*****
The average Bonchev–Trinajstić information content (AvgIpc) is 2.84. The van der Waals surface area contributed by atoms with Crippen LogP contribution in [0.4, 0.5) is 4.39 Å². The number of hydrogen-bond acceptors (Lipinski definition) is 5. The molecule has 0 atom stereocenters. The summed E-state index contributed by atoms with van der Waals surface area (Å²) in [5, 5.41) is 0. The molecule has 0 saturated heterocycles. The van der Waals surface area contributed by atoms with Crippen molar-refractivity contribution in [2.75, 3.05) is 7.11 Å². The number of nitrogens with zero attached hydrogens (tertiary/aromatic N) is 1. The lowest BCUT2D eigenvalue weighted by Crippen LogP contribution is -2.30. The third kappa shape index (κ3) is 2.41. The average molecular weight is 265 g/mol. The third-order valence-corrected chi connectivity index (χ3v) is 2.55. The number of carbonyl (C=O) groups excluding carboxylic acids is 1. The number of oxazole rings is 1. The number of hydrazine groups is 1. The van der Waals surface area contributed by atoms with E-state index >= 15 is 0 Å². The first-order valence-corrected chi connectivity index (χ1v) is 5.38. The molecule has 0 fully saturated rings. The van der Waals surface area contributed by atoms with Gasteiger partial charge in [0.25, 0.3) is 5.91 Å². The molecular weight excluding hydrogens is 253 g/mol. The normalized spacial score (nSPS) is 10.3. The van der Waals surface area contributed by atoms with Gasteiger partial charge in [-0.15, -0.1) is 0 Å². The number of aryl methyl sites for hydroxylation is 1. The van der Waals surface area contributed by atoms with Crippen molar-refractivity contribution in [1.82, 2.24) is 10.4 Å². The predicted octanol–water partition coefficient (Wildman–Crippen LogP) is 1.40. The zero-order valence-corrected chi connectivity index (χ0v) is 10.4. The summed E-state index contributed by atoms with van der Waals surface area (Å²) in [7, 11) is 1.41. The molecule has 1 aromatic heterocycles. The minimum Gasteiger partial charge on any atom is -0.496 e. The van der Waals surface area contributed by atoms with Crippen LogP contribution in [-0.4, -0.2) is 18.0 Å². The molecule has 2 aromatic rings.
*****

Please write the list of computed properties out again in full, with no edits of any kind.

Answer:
The average Bonchev–Trinajstić information content (AvgIpc) is 2.84. The van der Waals surface area contributed by atoms with Crippen LogP contribution in [0.4, 0.5) is 4.39 Å². The number of hydrogen-bond acceptors (Lipinski definition) is 5. The molecule has 0 atom stereocenters. The summed E-state index contributed by atoms with van der Waals surface area (Å²) in [5, 5.41) is 0. The molecule has 0 saturated heterocycles. The van der Waals surface area contributed by atoms with Crippen molar-refractivity contribution in [2.75, 3.05) is 7.11 Å². The number of nitrogens with zero attached hydrogens (tertiary/aromatic N) is 1. The lowest BCUT2D eigenvalue weighted by Crippen LogP contribution is -2.30. The third kappa shape index (κ3) is 2.41. The average molecular weight is 265 g/mol. The third-order valence-corrected chi connectivity index (χ3v) is 2.55. The number of carbonyl (C=O) groups excluding carboxylic acids is 1. The number of oxazole rings is 1. The number of hydrazine groups is 1. The van der Waals surface area contributed by atoms with E-state index >= 15 is 0 Å². The first-order valence-corrected chi connectivity index (χ1v) is 5.38. The molecule has 0 fully saturated rings. The van der Waals surface area contributed by atoms with Gasteiger partial charge in [0.25, 0.3) is 5.91 Å². The molecular weight excluding hydrogens is 253 g/mol. The normalized spacial score (nSPS) is 10.3. The van der Waals surface area contributed by atoms with Gasteiger partial charge in [-0.15, -0.1) is 0 Å². The number of aryl methyl sites for hydroxylation is 1. The van der Waals surface area contributed by atoms with Crippen molar-refractivity contribution in [1.82, 2.24) is 10.4 Å². The predicted octanol–water partition coefficient (Wildman–Crippen LogP) is 1.40. The zero-order valence-corrected chi connectivity index (χ0v) is 10.4. The summed E-state index contributed by atoms with van der Waals surface area (Å²) in [7, 11) is 1.41. The molecule has 1 aromatic heterocycles. The minimum Gasteiger partial charge on any atom is -0.496 e. The van der Waals surface area contributed by atoms with Crippen LogP contribution in [-0.4, -0.2) is 18.0 Å². The molecule has 2 aromatic rings.